Are fabric services in VSAN X protected against CPU hogging from VSAN Y? In other words, if an HBA in VSAN Y starts going crazy and does 2000 FLOGIs in a couple of seconds, will the login service in VSAN Y peg the CPU and possibly deny (or severely diminish) service to fabric services in other VSANs? Or is there some sort of %CPU limit for each VSAN...? I want to guarantee that my Windows vsan never causes problems for my business critical AIX vsan. In my experience, most problems with storage networks are HBA "brown-out" failures like I mentioned above (it doesn't die, just goes crazy).
Also, does Cisco publish any SAN design Best Practice docs?
I had asked engineering to comment on the FLOGI's, here is response from Umesh:
For a given feature we will control the CPU hogging but not on a VSAN basis.
For FLOGI's in all the VSANs we have a single process. We will do some throttling if too many FLOGI's come but not on a vsan basis.
As for Best Practice docs, we have some great docs in this area going through review, you will beable to get these docs via your Cisco Storage SE rep. Online documents availiable onn Cisco,com can be found at:
VSANs share CPU resources, so theoretically an event in one VSAN could indirectly affect other VSANs, although I haven't seen this in practice, since the CPU scheduling algorithm enforces fairness. Switching would not be impacted, since it's done in hardware. Other vendors' currently available switches would be more affected, since their CPUs are an order of magnitude slower than the MDS CPU. Plenty of customers are running separate VSANs without any issues like this.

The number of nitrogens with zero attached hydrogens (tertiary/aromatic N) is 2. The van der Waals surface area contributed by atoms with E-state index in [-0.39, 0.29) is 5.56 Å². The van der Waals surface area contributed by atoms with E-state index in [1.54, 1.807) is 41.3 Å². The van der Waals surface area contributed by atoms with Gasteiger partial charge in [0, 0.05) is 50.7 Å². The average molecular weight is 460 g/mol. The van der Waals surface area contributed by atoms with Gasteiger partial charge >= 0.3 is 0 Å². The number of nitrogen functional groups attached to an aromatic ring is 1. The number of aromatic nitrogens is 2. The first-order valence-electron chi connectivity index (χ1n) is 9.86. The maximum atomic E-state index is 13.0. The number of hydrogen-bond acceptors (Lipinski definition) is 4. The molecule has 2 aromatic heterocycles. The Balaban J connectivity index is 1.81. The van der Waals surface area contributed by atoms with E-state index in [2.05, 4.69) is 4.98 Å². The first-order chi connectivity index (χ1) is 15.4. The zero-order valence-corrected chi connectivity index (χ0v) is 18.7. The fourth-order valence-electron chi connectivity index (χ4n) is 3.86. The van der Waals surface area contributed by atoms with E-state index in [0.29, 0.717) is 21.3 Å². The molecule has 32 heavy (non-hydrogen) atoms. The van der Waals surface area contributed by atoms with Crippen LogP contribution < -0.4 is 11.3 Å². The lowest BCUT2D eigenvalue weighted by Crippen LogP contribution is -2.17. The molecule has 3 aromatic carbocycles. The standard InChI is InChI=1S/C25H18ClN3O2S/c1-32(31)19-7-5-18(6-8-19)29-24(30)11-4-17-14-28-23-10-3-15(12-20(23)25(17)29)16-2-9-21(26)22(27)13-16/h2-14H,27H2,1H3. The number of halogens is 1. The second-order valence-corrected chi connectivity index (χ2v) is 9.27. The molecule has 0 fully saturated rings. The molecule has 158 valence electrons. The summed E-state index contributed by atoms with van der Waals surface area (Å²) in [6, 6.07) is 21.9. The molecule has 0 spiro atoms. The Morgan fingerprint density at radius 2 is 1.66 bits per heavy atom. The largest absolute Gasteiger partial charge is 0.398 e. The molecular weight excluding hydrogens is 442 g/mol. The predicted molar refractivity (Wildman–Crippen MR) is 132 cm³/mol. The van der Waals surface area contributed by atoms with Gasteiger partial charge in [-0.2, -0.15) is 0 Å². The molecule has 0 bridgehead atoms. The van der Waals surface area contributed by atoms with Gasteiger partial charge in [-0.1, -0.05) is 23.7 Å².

Below are a couple of Cisco marketing links with best practices, case studies, etc. (mostly for storage):
Thanks for the feedback guys. It would be great to have some sort of documentation about how all of this works (ways the MDS platform mitigates the risks of having only a single physical fabric). I LOVE the advantages VSANs provide for customers, but occassionaly an OSM SE will cast enough doubt so that the customer isn't confident with the design.
For example, Cisco's collapsed fabric design with VSANs is awesome, but good luck telling that to an OSM engineer who still treats an MDS like a Brocade or McData switch. Without being able to show (technically) how the MDS mitigates the risks of having a single physical fabric, we're all at the mercy of a few un-knowing OSMs and the full potential of the MDS platform will unfortunately not be used for the customer's benefit.
The MDS switches are awesome, but I'll get off my soap-box now...
We work very close with training all OSM engineers on all the features and funtions of MDS, how product works, how to configure, how to monitor and maintain. OSM have within there departments teams of people who test funtionality and qualify the solution, they also understand MDS engineering. Best thing to do is work with local Cisco Storage SE and invite this Cisco expert to educate OSM SE and customer on the MDS switch at time of sales pitch, they are waiting for your call.